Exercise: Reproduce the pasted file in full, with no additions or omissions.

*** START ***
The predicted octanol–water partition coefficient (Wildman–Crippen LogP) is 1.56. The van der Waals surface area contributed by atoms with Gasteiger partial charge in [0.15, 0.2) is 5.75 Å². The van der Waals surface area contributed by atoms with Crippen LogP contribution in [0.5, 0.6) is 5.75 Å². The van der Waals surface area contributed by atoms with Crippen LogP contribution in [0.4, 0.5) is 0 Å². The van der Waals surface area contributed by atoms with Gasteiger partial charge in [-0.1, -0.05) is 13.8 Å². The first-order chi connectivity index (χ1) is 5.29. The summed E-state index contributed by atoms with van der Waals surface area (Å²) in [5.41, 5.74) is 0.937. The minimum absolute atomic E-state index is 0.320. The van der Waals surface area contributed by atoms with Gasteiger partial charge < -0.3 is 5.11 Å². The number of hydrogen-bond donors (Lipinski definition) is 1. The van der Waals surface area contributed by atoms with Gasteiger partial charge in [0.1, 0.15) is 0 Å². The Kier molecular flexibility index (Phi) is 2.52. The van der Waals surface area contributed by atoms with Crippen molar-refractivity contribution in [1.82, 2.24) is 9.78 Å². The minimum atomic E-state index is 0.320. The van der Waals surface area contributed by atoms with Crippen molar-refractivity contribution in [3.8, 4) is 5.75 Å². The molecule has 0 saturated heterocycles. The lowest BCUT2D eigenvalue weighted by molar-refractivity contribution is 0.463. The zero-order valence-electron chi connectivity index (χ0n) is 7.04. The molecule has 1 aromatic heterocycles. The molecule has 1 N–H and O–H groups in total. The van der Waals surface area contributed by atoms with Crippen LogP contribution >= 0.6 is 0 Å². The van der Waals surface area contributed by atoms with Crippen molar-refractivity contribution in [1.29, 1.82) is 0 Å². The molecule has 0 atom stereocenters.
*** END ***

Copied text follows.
The predicted octanol–water partition coefficient (Wildman–Crippen LogP) is 1.56. The van der Waals surface area contributed by atoms with Gasteiger partial charge in [0.15, 0.2) is 5.75 Å². The van der Waals surface area contributed by atoms with Crippen LogP contribution in [0.5, 0.6) is 5.75 Å². The van der Waals surface area contributed by atoms with Crippen LogP contribution in [0.4, 0.5) is 0 Å². The van der Waals surface area contributed by atoms with Gasteiger partial charge in [-0.1, -0.05) is 13.8 Å². The first-order chi connectivity index (χ1) is 5.29. The summed E-state index contributed by atoms with van der Waals surface area (Å²) in [5.41, 5.74) is 0.937. The minimum absolute atomic E-state index is 0.320. The van der Waals surface area contributed by atoms with Gasteiger partial charge < -0.3 is 5.11 Å². The number of hydrogen-bond donors (Lipinski definition) is 1. The van der Waals surface area contributed by atoms with Gasteiger partial charge in [0.1, 0.15) is 0 Å². The Kier molecular flexibility index (Phi) is 2.52. The van der Waals surface area contributed by atoms with Crippen molar-refractivity contribution in [1.82, 2.24) is 9.78 Å². The minimum atomic E-state index is 0.320. The van der Waals surface area contributed by atoms with Crippen molar-refractivity contribution in [3.8, 4) is 5.75 Å². The molecule has 0 saturated heterocycles. The lowest BCUT2D eigenvalue weighted by molar-refractivity contribution is 0.463. The zero-order valence-electron chi connectivity index (χ0n) is 7.04. The molecule has 1 aromatic heterocycles. The molecule has 1 N–H and O–H groups in total. The van der Waals surface area contributed by atoms with Crippen LogP contribution >= 0.6 is 0 Å². The van der Waals surface area contributed by atoms with Crippen molar-refractivity contribution in [1.29, 1.82) is 0 Å². The molecule has 0 atom stereocenters.